Oxidation has been a prime concern for EPA and DHA products. There are differing views amongst scientists as to whether consuming oxidative products from lipids could be harmful.
The Ministry of Food and Drug Safety (MFDS) has proposed to measure the oxidative value based on either the raw material of EPA and DHA or the final product.
Companies can use the peroxide value, the p-anisidine value, the acid value, or the total oxidation number (TOTOX) when measuring oxidation in EPA and DHA products.
For instance, companies can measure the oxidation of 1) the raw material containing 100 per cent of EPA and DHA, or 2) the final product made from the raw material.
Otherwise, they can also measure 3) the raw material containing only EPA and DHA containing lipids and added antioxidants, or 4) the final product made from the raw material.
The authorities said it hoped to reduce the ambiguity on how the oxidation value of these products was determine.
Currently, peroxide value and p-anisidine values are the most commonly used when measuring oxidation, according to the Global Organisation for EPA and DHA (GOED).
Speaking to NutraIngredients-Asia, Dr Frank Kim, founder and CEO of South Korea-based regulatory consultancy SEAH Bio, believes that the suggestion is also to close the gap between locally made and imported EPA and DHA products.
“This is because shipments from the global companies require time to be exported over, and sometimes, the testing methods or the condition and stability of the products from the global companies might be slightly different from products made in Korea.
“As such, the MFDS is trying to close the gap between global and local companies.”
He added that problems associated with EPA and DHA omega-3 oils were some of the key issues that companies have presented to the MFDS.
“Currently, the monogram for the current EPA and DHA is not so clear as to how [companies] can determine the oxidation value.
“For example, some EPA and DHA supplements manufacturers will add in antioxidants into the formulation. This will affect the calculation of the oxidation value and is unfair.
“The MFDS has started looking into this issue many years ago and is now trying to make it clearer on the specific cases when companies could use either the peroxide value, the anisidine value, or the total oxidation value when measuring oxidation in EPA and DHA products,” Dr Kim said.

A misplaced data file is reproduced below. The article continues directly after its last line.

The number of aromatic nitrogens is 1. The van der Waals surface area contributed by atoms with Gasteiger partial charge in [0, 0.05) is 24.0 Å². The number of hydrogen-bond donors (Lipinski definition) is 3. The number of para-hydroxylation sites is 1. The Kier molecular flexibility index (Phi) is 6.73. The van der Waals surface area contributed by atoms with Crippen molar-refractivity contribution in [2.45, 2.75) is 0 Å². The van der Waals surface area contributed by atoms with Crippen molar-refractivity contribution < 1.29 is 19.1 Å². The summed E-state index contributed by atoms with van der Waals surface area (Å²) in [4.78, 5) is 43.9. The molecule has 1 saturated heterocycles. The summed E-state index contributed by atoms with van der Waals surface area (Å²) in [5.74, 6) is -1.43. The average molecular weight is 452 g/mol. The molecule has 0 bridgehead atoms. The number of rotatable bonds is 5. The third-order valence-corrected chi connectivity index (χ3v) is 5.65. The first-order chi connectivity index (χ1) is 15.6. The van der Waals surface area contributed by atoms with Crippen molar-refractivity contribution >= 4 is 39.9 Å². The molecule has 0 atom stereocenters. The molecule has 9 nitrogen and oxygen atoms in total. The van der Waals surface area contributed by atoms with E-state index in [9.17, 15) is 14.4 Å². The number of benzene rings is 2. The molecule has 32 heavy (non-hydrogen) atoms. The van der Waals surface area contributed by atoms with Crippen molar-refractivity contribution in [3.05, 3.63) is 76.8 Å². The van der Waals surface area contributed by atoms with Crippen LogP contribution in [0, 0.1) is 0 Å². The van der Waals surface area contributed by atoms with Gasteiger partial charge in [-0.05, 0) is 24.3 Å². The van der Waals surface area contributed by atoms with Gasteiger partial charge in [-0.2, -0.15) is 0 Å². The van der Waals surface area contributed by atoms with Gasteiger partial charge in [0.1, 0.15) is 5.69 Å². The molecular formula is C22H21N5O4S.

Public consultation on the issue has started and will end on June 11.
The peroxide value is a measurement of how much peroxide is present in oil. This is a measure of primary oxidation because when polyunsaturated fatty acids oxidize, the first compounds created are peroxides.
The problem, however, is that while the peroxide value initially increases as oil oxidizes, it could decrease as the peroxides are consumed during further oxidative reactions.
“So a low peroxide value is not necessarily an indicator of high quality oils by itself, which means that measures of secondary oxidation are also often used to determine the true ‘freshness’ of an oil,” GOED explained in a report.
On the other hand, the p-anisidine value is determined by measuring the light absorbed by the EPA and DHA oils.
It primarily measures the presence of 2-alkenals and 2,4-alkadienals, which are secondary oxidation products that react with para-anisidine in acidic conditions to turn yellow.
GOED only recommends this test for EPA and DHA oils in triglyceride or ethyl ester form that do not contain natural pigments or added ingredients.
The TOTOX number, on the other hand, integrates both parameters into one value, which is helpful to express the overall oxidative quality of the oil product.
“In practice, GOED members use peroxide value, anisidine value and the Totox number to determine the oxidative status of an EPA/DHA omega-3 ingredient oil or finished product.
“The three parameters are used together to get a good impression about the oxidative quality of an oil rich in polyunsaturated fatty acids,” Gerard Bannenberg Director of Compliance and Scientific Outreach at GOED told us.
According to him, if an oil is acutely exposed to air for example, but then stored properly under conditions where further oxidation cannot take place, the peroxide value will have gone up but then drop back down, while anisidine value will increase a little.
This is because the peroxides have transformed into secondary products.
If an oil is stored improperly and is continuously exposed to air, the peroxide value will be elevated continuously, and the secondary oxidation products will keep accumulating, leading to a continuously increasing anisidine value over time.
Acid value, other the other hand, is an indicator of oil degradation but is not directly related to oxidation and is not used to determine oxidative quality.
In the case of Asia, he understands that companies in China and Japan do not typically measure anisidine value, since it is not required.
However, he stressed that it is required for GOED members to measure this value.
On the other hand, the Korean authorities have suggested taxonomy changes to seven Lactobacillus strains currently approved for use in the country.
For example, L. casei, L. paracasei, and L. rhamnosus will be carved out from the genus Lactobacillus and recategorized as Lacticaseibacillus.
Other examples include L. fermentum and L. reuteri, which are also taken out from Lactobacillus and recategorized as Limosilactobacillus.
L. plantarum will be part of Lactiplantibacillus and L. salivarius part of Ligilactobacillus.
The suggestion is made to align with international standards. These taxonomic changes to the genus Lactobacillus was introduced last year.
Dr Kim said the proposed changes would not lead to significant impact for manufacturers, since the short forms of the strains would remain the same.